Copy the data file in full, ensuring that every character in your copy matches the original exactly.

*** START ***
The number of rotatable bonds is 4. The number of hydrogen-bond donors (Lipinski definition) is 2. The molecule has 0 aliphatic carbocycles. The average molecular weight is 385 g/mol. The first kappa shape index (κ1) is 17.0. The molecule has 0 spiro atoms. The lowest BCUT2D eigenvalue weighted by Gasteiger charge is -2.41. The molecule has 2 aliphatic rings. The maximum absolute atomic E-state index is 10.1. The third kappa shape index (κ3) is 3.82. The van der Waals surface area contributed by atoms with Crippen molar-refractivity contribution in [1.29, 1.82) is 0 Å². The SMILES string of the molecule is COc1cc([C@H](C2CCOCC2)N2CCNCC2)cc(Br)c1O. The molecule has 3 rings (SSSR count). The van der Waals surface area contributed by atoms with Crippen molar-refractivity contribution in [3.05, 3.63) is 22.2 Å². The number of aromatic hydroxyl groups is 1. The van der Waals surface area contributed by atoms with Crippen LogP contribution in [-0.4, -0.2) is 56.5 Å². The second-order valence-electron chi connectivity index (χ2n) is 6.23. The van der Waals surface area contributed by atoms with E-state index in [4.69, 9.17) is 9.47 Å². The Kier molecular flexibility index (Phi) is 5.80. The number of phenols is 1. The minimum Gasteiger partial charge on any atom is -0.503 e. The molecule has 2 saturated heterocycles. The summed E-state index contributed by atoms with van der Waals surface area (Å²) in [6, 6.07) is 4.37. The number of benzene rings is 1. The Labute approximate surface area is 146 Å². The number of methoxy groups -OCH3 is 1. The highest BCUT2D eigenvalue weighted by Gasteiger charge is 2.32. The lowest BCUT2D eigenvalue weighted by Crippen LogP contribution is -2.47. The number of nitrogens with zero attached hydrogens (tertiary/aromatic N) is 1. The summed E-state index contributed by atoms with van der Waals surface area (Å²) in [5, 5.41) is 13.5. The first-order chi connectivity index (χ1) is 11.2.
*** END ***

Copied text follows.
The number of rotatable bonds is 4. The number of hydrogen-bond donors (Lipinski definition) is 2. The molecule has 0 aliphatic carbocycles. The average molecular weight is 385 g/mol. The first kappa shape index (κ1) is 17.0. The molecule has 0 spiro atoms. The lowest BCUT2D eigenvalue weighted by Gasteiger charge is -2.41. The molecule has 2 aliphatic rings. The maximum absolute atomic E-state index is 10.1. The third kappa shape index (κ3) is 3.82. The van der Waals surface area contributed by atoms with Crippen molar-refractivity contribution in [1.29, 1.82) is 0 Å². The SMILES string of the molecule is COc1cc([C@H](C2CCOCC2)N2CCNCC2)cc(Br)c1O. The molecule has 3 rings (SSSR count). The van der Waals surface area contributed by atoms with Crippen molar-refractivity contribution in [3.05, 3.63) is 22.2 Å². The number of aromatic hydroxyl groups is 1. The van der Waals surface area contributed by atoms with Crippen LogP contribution in [-0.4, -0.2) is 56.5 Å². The second-order valence-electron chi connectivity index (χ2n) is 6.23. The van der Waals surface area contributed by atoms with E-state index in [4.69, 9.17) is 9.47 Å². The Kier molecular flexibility index (Phi) is 5.80. The number of phenols is 1. The minimum Gasteiger partial charge on any atom is -0.503 e. The molecule has 2 saturated heterocycles. The summed E-state index contributed by atoms with van der Waals surface area (Å²) in [6, 6.07) is 4.37. The number of benzene rings is 1. The Labute approximate surface area is 146 Å². The number of methoxy groups -OCH3 is 1. The highest BCUT2D eigenvalue weighted by Gasteiger charge is 2.32. The lowest BCUT2D eigenvalue weighted by Crippen LogP contribution is -2.47. The number of nitrogens with zero attached hydrogens (tertiary/aromatic N) is 1. The summed E-state index contributed by atoms with van der Waals surface area (Å²) in [5, 5.41) is 13.5. The first-order chi connectivity index (χ1) is 11.2.